On the bright side, tonight’s DVR episode of Agents of S.H.I.E.L.D. didn’t confuse me once. 🙂

On Writing: Character

This morning I had to take my mom to a doctor appointment for some sort of glandular issue. The doctor then ordered some lab work. It was a long, somewhat stressful day. But we had a very interesting conversation while we waited for this and that. We talked about one of the characters in my novel.

Even before she finished her read-through, my mom announced she seriously disliked one of the male characters. Said he wasn’t a man. Used another interesting word I’m not going to repeat on here. It left me puzzled. I liked him fine. Maybe he wasn’t my favorite, but that’s okay. We all have our most favorite and least favorite. (Parents, you know what I’m talking about.) After she finished reading my manuscript, she held firm in her opinion of this guy. I didn’t get it. He was an honest, honorable, sensitive guy. Handsome and brave and all that. Today, while we sat in the waiting room, my mom added that she much preferred one of the other guys.  Well, that didn’t surprise me too much. (My mom recently confessed a major girl-crush on the Rock. But only when he’s behaving “Rock-like.”) She likes men of action. Men of ass-kickery. Men of strong muscles and stronger jaws/brows/eyes. Sensitivity and in touch with his feminine side is a bit further down her list of likes.

We talked about the differences between the two characters, compared them to characters on other shows (Person of InterestArrow, Revenge). She expressed extreme disappointment in my guy over the trajectory of his character development. It created conflict in one of his relationships, and that bothered her. At which point, I explained that conflict is important, not just for story progression but for character progression. Anyone who’s read Campbell or McKee or Egri knows this: conflict creates story, conflict builds character. It’s the engine of change for both. I also explained to my mom that it was okay to dislike/hate a character. (Though yes, I know sometimes we can hate in a bad way. Lori/Andrea from The Walking Dead, anyone?) We hate a really great villain. (Joffrey!!!) We can even hate a really entertaining hero. (Spike–or Angel, in my mom’s case.)

As I’ve said before, characters that don’t evolve will stagnate. (God, I wish I could think of a different, better word than stagnate!) Conflict is the best, most compelling, most believable way to motivate that evolution. Success can do it, but success without conflict feels just a little emptier, a little too easy. Failure works better, in fiction and in real life. Because we learn from failure, and so do our characters.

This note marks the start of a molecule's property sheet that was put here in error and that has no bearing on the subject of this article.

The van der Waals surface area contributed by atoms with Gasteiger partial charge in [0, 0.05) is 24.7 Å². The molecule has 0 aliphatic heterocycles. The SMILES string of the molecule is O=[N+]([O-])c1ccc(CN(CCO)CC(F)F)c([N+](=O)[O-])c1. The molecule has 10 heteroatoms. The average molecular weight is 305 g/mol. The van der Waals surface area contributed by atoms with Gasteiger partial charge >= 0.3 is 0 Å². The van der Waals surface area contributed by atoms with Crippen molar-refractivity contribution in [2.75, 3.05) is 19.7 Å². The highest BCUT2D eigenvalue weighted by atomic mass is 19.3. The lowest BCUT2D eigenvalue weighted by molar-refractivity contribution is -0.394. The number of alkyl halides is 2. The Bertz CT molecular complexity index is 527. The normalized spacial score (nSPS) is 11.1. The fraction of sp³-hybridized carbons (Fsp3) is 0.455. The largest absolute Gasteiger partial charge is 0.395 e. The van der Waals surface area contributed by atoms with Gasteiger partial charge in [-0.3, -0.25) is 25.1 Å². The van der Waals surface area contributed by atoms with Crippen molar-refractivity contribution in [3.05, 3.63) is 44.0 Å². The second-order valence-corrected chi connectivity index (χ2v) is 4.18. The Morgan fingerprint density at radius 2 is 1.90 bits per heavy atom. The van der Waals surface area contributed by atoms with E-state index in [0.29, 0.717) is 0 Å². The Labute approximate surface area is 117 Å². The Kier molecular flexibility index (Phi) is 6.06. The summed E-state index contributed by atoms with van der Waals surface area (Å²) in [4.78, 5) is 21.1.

And I happen to think it’s great if a reader/viewer has different feelings for different characters. Because I think it’s great if our characters are different from each other. I mentioned this before, too, but if you have two or three or more characters who seem eerily similar to each other and seem to meet similar needs in your story, why do you have them? Merge them into one, and make that one character really shine.

I want to add something for writers who are working on a multi-volume story, because I feel like there are some differences between that sort of piece and a one-shot sort of thing. In the one-shot (movies, mostly, that aren’t part of a series of movies), you need to start and end in that one story. Makes sense, right? Your narrative must have some sort of satisfactory resolution. Your character must have arrived at some sort of destination, physically, emotionally, or thematically. In a multi-volume work (movie franchises and almost every TV show out there), story and character are stretched over the course of the project. NashvilleSons of Anarchy, even the Law & Orders introduce characters who grow over years. The same is true in literature. (I’m still working on broadening my palette, or I’d mention several examples here outside of sci-fi/fantasy.) Your character should grow, but he/she/it doesn’t necessarily have to reach his/her/its “final” metamorphosis in this installment of the story. But they do have to go somewhere. And that’s what I ended with, when my mom and I were discussing her least favorite character. This guy had a ways to go, for the reader and for me. (Yes, I admit. Even I’m not sure where I’m taking this guy.)